Tuesday, 11 March 2014

Elinor Dautlich

HFW partner Elinor Dautlich is most definitely a woman in a man's world if ever I met one.  She is commandingly feminine: blond and pretty, softly spoken with a cut-glass English accent, perfectly turned out and immaculately dressed with a wonderful line in smart coloured leather jackets (more of that later... the day I met her she was resplendent in a lime green one). At the same time she is the true market leader in one of THE most male-dominated areas of the law.  I'm not just referring to her role as a corporate partner in the world's top maritime law team, but more the fact she's an expert in an even more macho legal niche: maritime security and armed guards.  She has been heavily involved in the drafting of industry standard contracts governing the use of armed guards on ships and "floating armouries", required these days to protect crews of trade ships from pirate attack.

I was particularly interested to know what had attracted her to this area of law.  Why had she chosen this specialism? It can't be easy for a woman to make her mark in this area of law at all, let alone rise to the very top as Elinor has done.

"After leaving university with an English degree I started my career as a trade journalist" she tells me.  She is full of surprises, as you might have guessed.  "I wrote for a water title, at a very interesting time in fact: as all the water companies were being privatised.  I then moved to a building title, but ultimately I wanted more of a challenge than I knew business journalism could ever give me.  So I decided on law, but in that same moment I knew it had to be maritime law. My father worked for Shell and had taken me on an oil tanker in my formative years which had made a huge impression.  I was hooked! Ships are sexy.  The law isn't... but it does provide a good solid career path.  So I set my sights on this niche, only applying to maritime firms and qualifying into transactional shipping at HFW in 1996."

As a woman running a busy (noisy) family as well as a business myself, I was curious to know how Elinor had found managing work and family, a notoriously difficult balancing act to pull off in any City firm.  Surely even more of a challenge in this very masculine niche?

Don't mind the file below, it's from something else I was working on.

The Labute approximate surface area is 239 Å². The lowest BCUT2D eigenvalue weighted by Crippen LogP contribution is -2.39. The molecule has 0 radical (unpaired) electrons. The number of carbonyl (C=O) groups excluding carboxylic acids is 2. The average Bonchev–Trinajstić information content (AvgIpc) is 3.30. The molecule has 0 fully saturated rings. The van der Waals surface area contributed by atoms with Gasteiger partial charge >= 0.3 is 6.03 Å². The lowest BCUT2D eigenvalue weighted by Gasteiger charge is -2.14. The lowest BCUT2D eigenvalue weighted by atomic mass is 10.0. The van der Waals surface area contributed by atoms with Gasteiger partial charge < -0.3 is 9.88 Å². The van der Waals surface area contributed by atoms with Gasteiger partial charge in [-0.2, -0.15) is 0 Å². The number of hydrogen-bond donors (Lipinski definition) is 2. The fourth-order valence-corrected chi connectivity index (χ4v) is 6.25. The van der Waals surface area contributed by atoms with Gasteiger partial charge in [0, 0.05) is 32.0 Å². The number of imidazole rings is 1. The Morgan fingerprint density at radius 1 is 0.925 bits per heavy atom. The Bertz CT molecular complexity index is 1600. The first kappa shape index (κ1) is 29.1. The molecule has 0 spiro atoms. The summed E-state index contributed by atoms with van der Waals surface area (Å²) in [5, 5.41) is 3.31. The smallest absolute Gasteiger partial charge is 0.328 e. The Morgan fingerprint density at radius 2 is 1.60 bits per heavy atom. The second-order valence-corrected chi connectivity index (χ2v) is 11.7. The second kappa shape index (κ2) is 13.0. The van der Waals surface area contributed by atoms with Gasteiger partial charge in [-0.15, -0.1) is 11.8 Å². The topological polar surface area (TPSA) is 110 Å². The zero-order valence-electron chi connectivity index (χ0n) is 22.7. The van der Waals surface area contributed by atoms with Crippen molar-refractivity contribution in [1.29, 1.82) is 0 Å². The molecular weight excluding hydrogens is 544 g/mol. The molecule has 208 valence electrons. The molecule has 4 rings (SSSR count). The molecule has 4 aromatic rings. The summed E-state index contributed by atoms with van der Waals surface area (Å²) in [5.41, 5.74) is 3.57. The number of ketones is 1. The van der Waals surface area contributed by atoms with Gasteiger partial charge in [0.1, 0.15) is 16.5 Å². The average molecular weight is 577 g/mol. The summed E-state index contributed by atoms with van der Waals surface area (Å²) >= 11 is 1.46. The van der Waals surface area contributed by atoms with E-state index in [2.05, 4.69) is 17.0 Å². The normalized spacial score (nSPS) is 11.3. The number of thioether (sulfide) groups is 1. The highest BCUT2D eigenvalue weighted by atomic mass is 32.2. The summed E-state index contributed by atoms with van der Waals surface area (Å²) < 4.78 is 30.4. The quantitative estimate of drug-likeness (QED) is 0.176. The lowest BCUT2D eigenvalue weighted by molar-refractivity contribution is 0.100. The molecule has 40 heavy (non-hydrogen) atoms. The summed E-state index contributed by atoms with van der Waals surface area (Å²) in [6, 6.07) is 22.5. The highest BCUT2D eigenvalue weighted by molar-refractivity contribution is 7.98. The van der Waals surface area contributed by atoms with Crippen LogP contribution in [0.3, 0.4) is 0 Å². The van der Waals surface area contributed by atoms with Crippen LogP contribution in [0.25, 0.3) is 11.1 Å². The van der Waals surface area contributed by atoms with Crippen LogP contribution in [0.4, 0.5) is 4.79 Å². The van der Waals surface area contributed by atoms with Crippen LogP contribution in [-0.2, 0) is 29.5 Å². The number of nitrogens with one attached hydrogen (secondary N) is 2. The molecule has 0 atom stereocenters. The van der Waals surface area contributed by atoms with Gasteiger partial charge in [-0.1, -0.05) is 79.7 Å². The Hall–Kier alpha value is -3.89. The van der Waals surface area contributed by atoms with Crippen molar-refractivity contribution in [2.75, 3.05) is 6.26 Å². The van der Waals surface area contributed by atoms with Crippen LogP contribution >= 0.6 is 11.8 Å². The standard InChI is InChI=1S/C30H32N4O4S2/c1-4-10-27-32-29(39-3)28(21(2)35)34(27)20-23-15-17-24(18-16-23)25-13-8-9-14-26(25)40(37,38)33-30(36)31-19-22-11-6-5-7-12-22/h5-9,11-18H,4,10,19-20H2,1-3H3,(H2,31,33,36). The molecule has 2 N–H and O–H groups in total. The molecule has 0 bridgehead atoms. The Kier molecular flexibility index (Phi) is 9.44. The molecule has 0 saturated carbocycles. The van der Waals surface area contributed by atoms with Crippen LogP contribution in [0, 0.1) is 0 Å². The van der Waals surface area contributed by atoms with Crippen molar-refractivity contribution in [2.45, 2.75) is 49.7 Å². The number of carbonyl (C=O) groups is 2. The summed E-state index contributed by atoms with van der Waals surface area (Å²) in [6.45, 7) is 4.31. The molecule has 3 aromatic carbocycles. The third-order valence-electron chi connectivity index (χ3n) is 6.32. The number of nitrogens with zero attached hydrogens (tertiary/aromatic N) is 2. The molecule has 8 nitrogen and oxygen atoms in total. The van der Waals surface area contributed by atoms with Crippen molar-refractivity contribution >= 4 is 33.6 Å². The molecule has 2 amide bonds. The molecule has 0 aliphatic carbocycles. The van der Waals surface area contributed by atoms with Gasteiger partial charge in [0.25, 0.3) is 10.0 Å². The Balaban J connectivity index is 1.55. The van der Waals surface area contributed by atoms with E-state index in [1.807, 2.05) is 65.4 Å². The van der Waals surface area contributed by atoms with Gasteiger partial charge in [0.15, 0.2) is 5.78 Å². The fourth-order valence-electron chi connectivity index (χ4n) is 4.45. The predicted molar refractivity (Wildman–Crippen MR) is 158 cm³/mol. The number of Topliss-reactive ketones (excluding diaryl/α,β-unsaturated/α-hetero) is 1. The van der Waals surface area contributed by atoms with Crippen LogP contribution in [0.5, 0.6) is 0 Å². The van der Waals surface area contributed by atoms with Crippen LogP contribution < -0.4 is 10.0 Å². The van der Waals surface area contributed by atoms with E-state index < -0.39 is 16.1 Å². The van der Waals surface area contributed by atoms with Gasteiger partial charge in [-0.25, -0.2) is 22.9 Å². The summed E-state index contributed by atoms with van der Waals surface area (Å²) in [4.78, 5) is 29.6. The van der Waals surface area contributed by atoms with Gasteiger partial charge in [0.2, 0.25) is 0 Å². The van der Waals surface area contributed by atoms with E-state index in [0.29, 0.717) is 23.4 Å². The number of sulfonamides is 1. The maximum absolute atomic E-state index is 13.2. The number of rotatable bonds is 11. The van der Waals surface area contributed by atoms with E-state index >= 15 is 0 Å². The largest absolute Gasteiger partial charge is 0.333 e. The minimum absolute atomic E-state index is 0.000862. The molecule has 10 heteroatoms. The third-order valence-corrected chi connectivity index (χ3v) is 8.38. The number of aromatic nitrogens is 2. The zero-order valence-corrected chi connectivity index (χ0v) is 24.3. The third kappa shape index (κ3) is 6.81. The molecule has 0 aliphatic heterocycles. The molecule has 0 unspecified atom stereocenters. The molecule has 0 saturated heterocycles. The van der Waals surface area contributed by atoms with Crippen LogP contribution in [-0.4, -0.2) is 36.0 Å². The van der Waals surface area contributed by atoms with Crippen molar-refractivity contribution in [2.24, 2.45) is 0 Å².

"I had my two sons as an associate and came back to work full time thanks to the support and flexibility from the firm,  Ultimately the key is keeping clients happy rather than being in any particular working environment and certainly that's a lot easier with modern IT and connectivity".  A woman after my own heart! I've often talked about the pointlessness of the "first in, last out" -type games played in some City firms, designed to set up for failure anyone with significant responsibilities and interests outside of work.  Good to hear an example of a firm focussing instead on people's contribution, rather than paying attention to silly game play. HFW clearly appreciated Elinor's gift with clients, making her a partner in 2004.  But I was still interested to know why she had chosen to specialise in this particularly gritty area of maritime law.

"It's partly driven by opportunity. But I have to say it helps that I'm naturally tough and I have always had a bit of an attitude: "Just try and knock me down and watch me get up again".  The whole issue of private armed guards is a fascinating one too.  The shipping industry has had to change its position as the piracy threat has intensified, from its starting point that arms on trade ships are generally a bad idea, increasing risk and creating more potential problems than they solve, to a realisation that they are a necessary part of protecting crews.  The legal issues around them are immensely complex and that intellectual challenge I really enjoy". 

Being a massive Beatrix Kiddo fan, of course I wanted to know more about those impeccably smart coloured leather jackets she wears to the office.  "I just think they're fun" she smiles.  Most definitely.  And of course they also send out a very clear message that Elinor Dautlich is a woman not to be messed with.
Thanks to @Markomms for an excellent guide to the City's insurance district. I've known Mark for (ahem) years, as a fellow professional services marketeer. (He lists successful stints at Linklaters, SJ Berwin and Lewis Silkin on his resumé) and in 2008 he decided to develop a portfolio career and now mixes professional services marketing consultancy with Blue Badge Tour Guiding. We were the beneficiaries this week as he tutored us through a tour of London's insurance market landmarks. 

Each year we invite a series of guest speakers to induct our latest recruits with talks on how the City/insurance world/financial markets work. This year we thought we'd freshen things up, by walking the walk as well as talking the talk! A much more fun way to do our learning. We lucked out on the weather too... we booked our Blue Badge tour a couple of months in advance and were delighted when our #KysenOuting turned out to be on the first real day of Spring - :)
You may remember that Kysen Account Executive Mariya Derelieva is an accomplished dancer and choreographer, inviting her Kysen team mates to a dance extravaganza at her alma mater King's College last year. She continues to dance three or four times a week and is an established member of London's salsa scene. We were chatting recently in the office about the latest movies, and Mariya casually drops into the conversation that several of her friends are extras in Nick Frost's latest dance comedy Cuban Fury (co-starring Chris O'Dowd, Rashida Jones and Olivia Colman). She would have been involved too, if it hadn't clashed with her finals.

Sounds like a good excuse for another #KysenOuting.

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